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When interest in blockchain began to accelerate a few years ago, the expectations surrounding its uses were lofty. Blockchain was touted as technology that could fix our supply chains, our healthcare system and even our democracy. Yet, when the experiments conducted on potential blockchain applications, including pilot programs conducted in the financial services and banking industry, fell short of these expectations, industry interest in blockchain use cases waned. In some cases, those interested in blockchain technology found that traditional, centralized databases could provide the same functionalities as blockchain at a lower cost.
However, with the recent shift in the U.S. government’s attitude towards blockchain and cryptoassets, now is an opportune time for the U.S. financial industry to revisit the more mature, developed technology, using blockchain to improve existing products and services and offer new, more cost-effective products and services. Blockchains, both public and private, can be implemented across a variety of use cases in the financial world, opening up new sectors of banking services that benefit both banks and customers by allowing faster, cheaper, more secure and more inclusive transactions.
With a large pool of talent and a culture of innovation, the United States holds an advantage in resources available to develop blockchain solutions and spearhead the early deployment of blockchain-based products in the financial services industry. Blockchain technologies can provide a boon to the United States—but only with a combination of regulatory and private sector support. As new competition emerges internationally, with China pushing forward its digital yuan, the need for policy action to secure the United States’ lead in cryptoasset innovation is critical. Through collaboration across the public and private sectors to promote a technologically progressive regulatory environment, the United States can affirm its leadership position in blockchain development for the financial services industry.
Furthermore, through collaboration between financial services companies and regulators—and the development of standardized solutions—the entire financial services sector should be able to reap the rewards of this next-generation technology. Standardization of industry solutions through the use of both public and private blockchains can eliminate friction in transactions, reduce back-end costs and labor hours and dramatically increase transaction speed and security. In turn, the financial services industry will be able to expand its offerings, create new profit centers and provide new levels of service for customers both existing and heretofore unreached.
This post is divided by the potential applications of blockchain we consider to be most significant to the banking industry, including blockchain-based currency, lending and clearance and settlement systems. For each application, we make a distinction between potential use cases for public, permissionless blockchains that are decentralized (such as cryptoassets) and private, permissioned blockchains controlled by one or more entities. While exciting, this new landscape lacks clarity in key legal areas and, in this post, we aim to explore where the potential lies and what legal questions need to be resolved.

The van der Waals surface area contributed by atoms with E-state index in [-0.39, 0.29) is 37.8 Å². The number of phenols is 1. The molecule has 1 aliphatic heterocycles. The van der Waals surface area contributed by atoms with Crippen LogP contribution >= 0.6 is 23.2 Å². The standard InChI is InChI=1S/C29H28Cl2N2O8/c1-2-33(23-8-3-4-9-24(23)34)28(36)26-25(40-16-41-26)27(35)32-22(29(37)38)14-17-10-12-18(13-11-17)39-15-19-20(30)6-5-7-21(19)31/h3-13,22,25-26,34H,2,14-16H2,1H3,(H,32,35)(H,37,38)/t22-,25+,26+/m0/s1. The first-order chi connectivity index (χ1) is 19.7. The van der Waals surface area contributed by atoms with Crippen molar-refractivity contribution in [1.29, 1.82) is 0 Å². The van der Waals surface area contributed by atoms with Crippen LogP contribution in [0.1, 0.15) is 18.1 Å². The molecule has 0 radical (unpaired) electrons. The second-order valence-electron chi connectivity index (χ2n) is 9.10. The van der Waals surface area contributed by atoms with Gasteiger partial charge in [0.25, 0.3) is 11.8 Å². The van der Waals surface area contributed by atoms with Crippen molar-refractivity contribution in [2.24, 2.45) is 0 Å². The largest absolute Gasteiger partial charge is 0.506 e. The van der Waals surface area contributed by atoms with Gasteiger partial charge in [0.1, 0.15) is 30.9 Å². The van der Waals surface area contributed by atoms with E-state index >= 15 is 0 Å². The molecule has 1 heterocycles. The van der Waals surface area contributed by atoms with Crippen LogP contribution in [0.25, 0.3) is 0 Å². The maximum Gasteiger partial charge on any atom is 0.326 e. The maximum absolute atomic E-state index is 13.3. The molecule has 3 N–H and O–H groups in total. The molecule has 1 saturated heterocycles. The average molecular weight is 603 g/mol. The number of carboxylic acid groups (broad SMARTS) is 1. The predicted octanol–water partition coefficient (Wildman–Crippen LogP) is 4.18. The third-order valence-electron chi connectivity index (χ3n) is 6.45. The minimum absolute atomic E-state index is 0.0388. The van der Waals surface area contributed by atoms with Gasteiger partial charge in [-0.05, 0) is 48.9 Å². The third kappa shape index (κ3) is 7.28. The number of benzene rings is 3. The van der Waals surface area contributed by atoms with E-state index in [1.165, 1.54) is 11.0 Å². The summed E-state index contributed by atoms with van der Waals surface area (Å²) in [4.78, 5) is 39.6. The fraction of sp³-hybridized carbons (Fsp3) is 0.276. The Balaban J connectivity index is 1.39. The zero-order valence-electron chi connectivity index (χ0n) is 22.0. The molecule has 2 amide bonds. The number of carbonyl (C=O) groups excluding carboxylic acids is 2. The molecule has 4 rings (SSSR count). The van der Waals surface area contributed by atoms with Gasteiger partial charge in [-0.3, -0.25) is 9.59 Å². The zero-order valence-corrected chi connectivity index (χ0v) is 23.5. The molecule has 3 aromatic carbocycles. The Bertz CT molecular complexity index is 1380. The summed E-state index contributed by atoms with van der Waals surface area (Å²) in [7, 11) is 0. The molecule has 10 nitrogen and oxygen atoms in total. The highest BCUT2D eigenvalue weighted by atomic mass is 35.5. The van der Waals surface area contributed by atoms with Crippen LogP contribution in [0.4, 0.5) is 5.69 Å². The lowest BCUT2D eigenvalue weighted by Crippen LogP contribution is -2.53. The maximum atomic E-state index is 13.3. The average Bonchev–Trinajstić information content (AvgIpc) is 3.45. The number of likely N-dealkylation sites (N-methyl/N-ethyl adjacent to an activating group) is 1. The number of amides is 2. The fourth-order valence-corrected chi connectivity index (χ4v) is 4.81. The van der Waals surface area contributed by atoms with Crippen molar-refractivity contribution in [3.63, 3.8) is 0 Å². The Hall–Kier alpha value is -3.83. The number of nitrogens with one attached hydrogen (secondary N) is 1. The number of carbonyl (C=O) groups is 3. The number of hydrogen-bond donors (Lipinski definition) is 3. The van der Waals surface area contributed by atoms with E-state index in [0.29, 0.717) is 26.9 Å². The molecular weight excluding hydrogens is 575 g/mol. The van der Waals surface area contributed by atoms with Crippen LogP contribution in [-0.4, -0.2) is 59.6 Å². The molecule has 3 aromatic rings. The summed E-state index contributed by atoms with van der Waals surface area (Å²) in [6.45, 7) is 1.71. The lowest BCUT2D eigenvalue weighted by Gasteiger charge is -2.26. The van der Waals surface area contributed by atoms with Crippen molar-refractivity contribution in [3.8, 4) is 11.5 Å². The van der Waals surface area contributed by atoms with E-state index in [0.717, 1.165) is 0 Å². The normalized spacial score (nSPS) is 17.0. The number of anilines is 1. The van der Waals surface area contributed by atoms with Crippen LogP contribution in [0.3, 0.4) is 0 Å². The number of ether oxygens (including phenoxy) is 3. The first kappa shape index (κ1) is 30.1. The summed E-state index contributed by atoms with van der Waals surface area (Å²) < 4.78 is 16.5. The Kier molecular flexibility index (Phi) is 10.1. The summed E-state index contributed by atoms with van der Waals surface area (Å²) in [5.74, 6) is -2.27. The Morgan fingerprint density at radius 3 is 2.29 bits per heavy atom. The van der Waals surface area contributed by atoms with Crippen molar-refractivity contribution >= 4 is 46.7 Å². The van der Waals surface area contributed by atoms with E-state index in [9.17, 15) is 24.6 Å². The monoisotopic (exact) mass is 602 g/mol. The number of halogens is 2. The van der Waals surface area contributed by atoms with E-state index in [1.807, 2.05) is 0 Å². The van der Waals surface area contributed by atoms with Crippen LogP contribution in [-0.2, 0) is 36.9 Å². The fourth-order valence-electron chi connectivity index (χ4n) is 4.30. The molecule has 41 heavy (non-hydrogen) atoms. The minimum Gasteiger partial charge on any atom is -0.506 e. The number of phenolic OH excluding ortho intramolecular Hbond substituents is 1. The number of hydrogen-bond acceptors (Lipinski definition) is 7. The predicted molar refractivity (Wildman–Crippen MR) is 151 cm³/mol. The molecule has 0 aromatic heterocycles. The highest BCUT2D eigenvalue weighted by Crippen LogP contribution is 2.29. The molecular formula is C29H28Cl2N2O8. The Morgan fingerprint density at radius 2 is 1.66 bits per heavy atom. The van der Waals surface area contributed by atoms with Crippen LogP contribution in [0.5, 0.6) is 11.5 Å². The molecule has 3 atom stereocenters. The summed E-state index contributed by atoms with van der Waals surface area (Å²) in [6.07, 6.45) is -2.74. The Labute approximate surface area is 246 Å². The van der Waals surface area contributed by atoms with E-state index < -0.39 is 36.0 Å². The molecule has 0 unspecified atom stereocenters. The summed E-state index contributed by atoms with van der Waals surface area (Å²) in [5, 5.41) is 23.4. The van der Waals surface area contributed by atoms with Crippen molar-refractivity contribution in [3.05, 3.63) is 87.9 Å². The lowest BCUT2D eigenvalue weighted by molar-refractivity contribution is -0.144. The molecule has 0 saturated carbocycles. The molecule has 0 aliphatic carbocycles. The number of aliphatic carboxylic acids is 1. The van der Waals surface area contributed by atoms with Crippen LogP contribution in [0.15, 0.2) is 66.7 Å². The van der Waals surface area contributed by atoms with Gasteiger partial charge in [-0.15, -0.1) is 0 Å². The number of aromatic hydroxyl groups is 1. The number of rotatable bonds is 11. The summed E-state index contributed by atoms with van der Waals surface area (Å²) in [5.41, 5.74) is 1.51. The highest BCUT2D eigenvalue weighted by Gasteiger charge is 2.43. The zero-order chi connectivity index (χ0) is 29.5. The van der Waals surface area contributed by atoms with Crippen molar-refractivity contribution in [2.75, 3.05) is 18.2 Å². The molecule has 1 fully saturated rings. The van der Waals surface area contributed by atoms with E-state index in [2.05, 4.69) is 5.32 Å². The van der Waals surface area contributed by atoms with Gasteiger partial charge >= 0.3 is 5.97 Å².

A. Blockchain-Based Currency
Blockchain technology is rapidly changing the way assets are transferred, stored and accounted for. Public and private blockchain-based currencies are being developed and utilized by private individuals, companies and even nation-states. These developments are signaling the early stages of an entirely new financial industry and the entrepreneurial opportunities that come with it. As the market capitalization and institutional support for cryptoassets grows, banks that develop the infrastructure for cryptoasset banking services (including custody, payment processing and lending offerings) will be well positioned to serve customers participating in this new and exciting asset class.
As more individuals and entities participate in the cryptoasset market, the ability to provide services dealing in cryptoassets will only grow in significance. The inherent difficulty and novelty of holding cryptoassets will likely solicit greater interest in having a trusted intermediary provide custody services. Outside of simply safeguarding these assets, as different forms of cryptoassets take hold, banks and regulators should prepare for the offering of other cryptoasset-based financial offerings.
Given its unique monetary properties, including built-in durability, scarcity, fungibility, portability and divisibility, Bitcoin is quickly growing as a new store-of-value asset—similar to real estate or gold. The market for Bitcoin among individual investors has been growing for years. Recently, however, corporations have started adding Bitcoin to their balance sheets, some arguing that Bitcoin will help protect shareholder value from the effects of aggressive monetary policy around the world.